Oxygen is one of the five elements required to sustain life. With every breath we take, we exchange oxygen with carbon dioxide. Oxygen that is inhaled is then distributed to provide life and energy to cells throughout the body. Oxygen has a powerful role in maintaining our health through the process of oxidation. This is a process in which the body chemically converts nutrients into energy, and rids itself of toxins. When the body is deprived of oxygen, the immune system is weakened. With an insufficient amount of oxygen to support a healthy cell, the cell turns to another source of energy. This leaves the body open to an invasion of viruses, which can lead to degenerative disease conditions.
It has been surmised that the life expectancy of mammals (such as ourselves) is in direct proportion to the ability to control free radicals. Oxygen is well known for its ability to bond with other particles that can become free radicals in our system in the process of eliminating them. By linking with carbon, we exhale carbon dioxide (CO2) By linking with Hydrogen, we create water (H2O). Some processes are more likely to produce large quantities of free radicals than others, and it is when there is either too much or too little oxygen present in a metabolic reaction that the worst situations arise. When free radicals in living tissues exceed safe levels, the result is cell destruction, which can manifest as age-related, chronic degenerative disease conditions.
What are free radicals? A free radical is the reactive part of a molecule, but a more technical description can define a free radical as merely a chemical species with an odd number of electrons or an unbalanced unpaired atom that is desperately seeking an electron to link with. Energy is released in the process, and a chain reaction of more combustion or damage continues as the highly reactive damaged molecules continue the process of grabbing electrons wherever they can.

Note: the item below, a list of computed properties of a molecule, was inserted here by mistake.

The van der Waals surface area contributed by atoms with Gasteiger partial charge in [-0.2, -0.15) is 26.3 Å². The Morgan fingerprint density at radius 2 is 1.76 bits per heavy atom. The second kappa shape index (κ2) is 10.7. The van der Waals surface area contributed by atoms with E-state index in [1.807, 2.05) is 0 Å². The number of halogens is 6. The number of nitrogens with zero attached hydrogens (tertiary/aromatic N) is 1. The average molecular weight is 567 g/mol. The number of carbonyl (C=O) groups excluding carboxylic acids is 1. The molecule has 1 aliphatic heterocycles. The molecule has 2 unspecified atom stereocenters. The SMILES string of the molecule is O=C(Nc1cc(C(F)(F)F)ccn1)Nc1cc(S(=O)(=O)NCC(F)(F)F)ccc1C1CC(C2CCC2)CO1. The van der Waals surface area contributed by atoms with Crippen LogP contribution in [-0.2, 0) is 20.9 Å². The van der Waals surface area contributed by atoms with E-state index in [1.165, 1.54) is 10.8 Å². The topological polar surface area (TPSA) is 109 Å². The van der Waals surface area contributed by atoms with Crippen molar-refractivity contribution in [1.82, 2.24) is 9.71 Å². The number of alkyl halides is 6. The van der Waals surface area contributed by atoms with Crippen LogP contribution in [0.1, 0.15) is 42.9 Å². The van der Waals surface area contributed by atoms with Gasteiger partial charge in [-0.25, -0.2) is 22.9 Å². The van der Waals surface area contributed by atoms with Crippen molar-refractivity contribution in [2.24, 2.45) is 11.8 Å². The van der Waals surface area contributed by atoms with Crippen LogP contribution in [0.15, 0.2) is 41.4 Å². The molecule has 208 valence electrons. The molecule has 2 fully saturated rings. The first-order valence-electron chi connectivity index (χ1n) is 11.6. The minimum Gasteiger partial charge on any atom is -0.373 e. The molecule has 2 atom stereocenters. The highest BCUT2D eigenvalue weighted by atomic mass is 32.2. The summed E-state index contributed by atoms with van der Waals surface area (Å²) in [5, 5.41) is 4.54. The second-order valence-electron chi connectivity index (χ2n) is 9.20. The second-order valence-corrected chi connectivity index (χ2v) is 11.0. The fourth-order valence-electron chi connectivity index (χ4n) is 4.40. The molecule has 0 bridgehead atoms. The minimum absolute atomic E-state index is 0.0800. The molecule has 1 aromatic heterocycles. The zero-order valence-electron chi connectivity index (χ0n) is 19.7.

Oxygen as a dietary supplement:
Why is it suggested that we drink 8 - eight ounce glasses of water daily? In considering that the body is four/fifths water and in reasoning that the oxygen molecule is larger than the hydrogen molecules it stands to reason that the oxygen makes up the biggest mass in water (88.9%). We can therefore surmise that one of the main benefits we receive from water is in its ability to oxygenate our body.
Oxygen is not only a life giver. It is also a killer of harmful infectious bacteria. Many cannot exist in an elevated oxygen environment. By increasing the oxygen levels in the body, we can feasibly hinder the proliferating ability of many pathogenic organisms.
The oxygen content of the air we breathe has decreased from 38% to about 20%. In major cities, the oxygen content of the air has measured as low as 10%. This means that the oxygen levels in the air we breathe has dropped about 50% or more. Scientists claim that anything under 7% oxygen in the air is too low to support human life. The decline in oxygen seems to coincide with the increase in disease. Taken orally, oxygen as a supplement provides the bloodstream with pure molecular oxygen. It is then carried straight to the cells and tissues of the body providing the valuable oxygen needed to metabolize nutrients, and oxidize the bloodstream to help rid the body of toxins.
Recently there has been a tremendous amount of activity in both research and clinical practice, which suggests that many deficiency disorders and degenerative diseases are, at least partially, attributable to oxygen metabolism dysfunction, or oxygen deficiency. In Australia an extensive 13 year study completed in 1983 measuring longevity demonstrated that the respiratory capacity was "a powerful determining variable", even more significant in predicting longevity than tobacco use, insulin metabolism or cholesterol levels. Infections use oxygen to combat bacteria, fungi and viruses. Antibiotics to counteract infection also deplete cellular oxygen since oxygen is required to metabolize them out of the system.